Thursday, May 10, 2007

Most mentally ill prisoners moved into treatment facilities, Butterworth says

By Phil Davis The Associated Press

May 10, 2007

CLEARWATER · Department of Children & Families Secretary Bob Butterworth told a judge Wednesday that the agency is two months ahead of schedule on a court-ordered plan to get mentally ill inmates out of county jails and into treatment facilities.

Twenty-eight inmates are awaiting transfer to mental health treatment facilities in Florida jails, down from 295 on Jan. 1, Butterworth said. He said no inmates are waiting for treatment longer than the 15 days required by Florida law.

"We were able to do that, literally, yesterday," Butterworth said. "It used to take an average of 72 days from the time someone was actually declared to be incompetent to where they actually came into the state system. Now it is five days."

Butterworth's predecessor, Luci Hadi, and her staff had clashed with judges over the agency's failure to comply with the law that says an inmate declared incompetent to stand trial must be taken to a state hospital within 15 days.

The battle came to a head late last year when Pinellas Circuit Judge Crockett Farnell, now retired, threatened to jail Hadi for contempt.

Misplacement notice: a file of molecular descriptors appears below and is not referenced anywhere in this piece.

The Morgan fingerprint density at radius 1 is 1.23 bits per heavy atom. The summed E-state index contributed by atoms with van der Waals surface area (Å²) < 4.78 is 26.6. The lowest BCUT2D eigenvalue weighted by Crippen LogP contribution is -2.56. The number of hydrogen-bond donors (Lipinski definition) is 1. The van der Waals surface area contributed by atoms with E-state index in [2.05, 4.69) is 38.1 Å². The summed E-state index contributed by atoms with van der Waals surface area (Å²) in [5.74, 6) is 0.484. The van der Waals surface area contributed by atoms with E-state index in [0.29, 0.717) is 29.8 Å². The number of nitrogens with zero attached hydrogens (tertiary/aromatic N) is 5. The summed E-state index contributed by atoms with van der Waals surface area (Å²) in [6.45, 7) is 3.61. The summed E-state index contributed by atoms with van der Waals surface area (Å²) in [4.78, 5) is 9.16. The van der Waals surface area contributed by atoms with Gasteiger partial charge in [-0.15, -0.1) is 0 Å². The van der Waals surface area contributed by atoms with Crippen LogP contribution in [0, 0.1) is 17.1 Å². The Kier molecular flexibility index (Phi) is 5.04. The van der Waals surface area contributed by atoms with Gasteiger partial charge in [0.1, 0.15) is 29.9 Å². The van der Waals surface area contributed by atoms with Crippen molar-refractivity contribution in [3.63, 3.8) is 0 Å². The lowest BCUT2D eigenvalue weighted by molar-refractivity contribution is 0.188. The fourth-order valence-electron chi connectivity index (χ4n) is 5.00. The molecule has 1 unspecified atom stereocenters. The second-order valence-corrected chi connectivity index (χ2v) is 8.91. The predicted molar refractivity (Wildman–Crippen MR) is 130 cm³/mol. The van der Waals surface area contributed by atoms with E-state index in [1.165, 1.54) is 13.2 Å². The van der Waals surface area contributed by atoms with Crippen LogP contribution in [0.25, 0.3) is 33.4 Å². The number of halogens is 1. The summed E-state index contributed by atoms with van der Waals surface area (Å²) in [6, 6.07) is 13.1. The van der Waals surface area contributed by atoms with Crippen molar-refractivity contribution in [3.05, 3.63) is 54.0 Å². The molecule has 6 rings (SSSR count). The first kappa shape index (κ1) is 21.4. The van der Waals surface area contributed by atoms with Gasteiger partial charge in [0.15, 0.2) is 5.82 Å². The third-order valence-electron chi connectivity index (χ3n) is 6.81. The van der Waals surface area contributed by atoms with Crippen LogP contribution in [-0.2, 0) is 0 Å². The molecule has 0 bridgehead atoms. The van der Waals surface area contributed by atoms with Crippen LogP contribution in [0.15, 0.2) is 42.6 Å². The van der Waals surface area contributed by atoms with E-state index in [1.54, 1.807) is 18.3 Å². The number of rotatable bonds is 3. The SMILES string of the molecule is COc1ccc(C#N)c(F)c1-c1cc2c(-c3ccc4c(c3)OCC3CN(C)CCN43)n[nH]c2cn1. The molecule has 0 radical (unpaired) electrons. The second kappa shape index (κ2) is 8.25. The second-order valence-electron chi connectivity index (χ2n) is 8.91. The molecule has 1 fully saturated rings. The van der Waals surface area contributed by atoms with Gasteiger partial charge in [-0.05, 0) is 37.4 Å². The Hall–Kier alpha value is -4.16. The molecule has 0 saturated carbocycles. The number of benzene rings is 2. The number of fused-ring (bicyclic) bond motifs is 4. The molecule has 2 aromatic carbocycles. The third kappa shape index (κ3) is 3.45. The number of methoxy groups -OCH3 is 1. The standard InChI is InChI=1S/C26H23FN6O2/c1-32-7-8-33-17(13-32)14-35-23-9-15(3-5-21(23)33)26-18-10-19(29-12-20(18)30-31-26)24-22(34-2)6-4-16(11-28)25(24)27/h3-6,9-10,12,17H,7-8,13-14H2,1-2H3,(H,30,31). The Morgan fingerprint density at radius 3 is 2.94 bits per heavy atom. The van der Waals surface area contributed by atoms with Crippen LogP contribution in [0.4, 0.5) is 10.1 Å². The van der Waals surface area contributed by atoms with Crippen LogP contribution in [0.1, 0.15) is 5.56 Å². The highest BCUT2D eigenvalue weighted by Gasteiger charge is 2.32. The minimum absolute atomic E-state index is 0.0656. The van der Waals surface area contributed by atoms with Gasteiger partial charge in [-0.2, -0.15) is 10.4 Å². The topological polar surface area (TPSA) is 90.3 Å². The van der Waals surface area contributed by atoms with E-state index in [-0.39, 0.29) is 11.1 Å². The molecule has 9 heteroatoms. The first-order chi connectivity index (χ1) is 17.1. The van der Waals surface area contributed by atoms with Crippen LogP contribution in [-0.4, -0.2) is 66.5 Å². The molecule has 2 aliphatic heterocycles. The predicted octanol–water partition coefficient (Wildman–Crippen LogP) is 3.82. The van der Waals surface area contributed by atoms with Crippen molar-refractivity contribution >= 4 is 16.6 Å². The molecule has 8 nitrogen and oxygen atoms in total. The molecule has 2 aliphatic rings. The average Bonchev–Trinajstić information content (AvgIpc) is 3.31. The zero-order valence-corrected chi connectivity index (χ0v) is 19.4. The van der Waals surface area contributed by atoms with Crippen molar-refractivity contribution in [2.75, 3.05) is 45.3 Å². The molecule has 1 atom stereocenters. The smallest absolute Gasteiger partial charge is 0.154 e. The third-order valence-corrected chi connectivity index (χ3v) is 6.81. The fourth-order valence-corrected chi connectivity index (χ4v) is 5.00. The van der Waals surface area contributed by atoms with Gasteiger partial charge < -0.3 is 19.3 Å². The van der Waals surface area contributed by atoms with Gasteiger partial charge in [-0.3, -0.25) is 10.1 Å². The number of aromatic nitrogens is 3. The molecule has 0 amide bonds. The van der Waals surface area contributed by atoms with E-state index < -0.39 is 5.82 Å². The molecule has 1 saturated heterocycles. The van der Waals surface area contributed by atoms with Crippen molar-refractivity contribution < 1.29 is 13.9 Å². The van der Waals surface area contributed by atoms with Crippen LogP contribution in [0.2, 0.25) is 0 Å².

Farnell removed himself from the case after telling reporters he would "love to" jail Hadi for violating his court orders. Then-Gov. Jeb Bush accused Farnell of throwing a judicial "temper tantrum." The DCF challenged Farnell's ability to objectively hear the case.

Pinellas County Public Defender Bob Dillinger said the political clash underscored the need for an independent judiciary.

"I know Judge Farnell took some shots from our previous governor, but what was right was done," Dillinger said. "And that's why we're here today."

Butterworth, a former Broward sheriff and Florida attorney general, credited Farnell with breaking the legal deadlock.

Gov. Charlie Crist ordered Butterworth to end the fight. State lawmakers had already approved $16.6 million for new treatment facilities.

"I think this is overwhelming evidence that we all accomplish a whole lot more when we work together than when we work against each other," said Circuit Judge Robert J. Morris, who is now supervising the case. "This is probably the best example I've seen in a long time."

Dillinger said the settlement is only the first step in improving Florida's treatment of the mentally ill.

"The Legislature is going to have to pony up and help us out there," Dillinger said. "If we can get the mental health system back on its feet, we can avoid a lot of these people being put into these very expensive state institutions."

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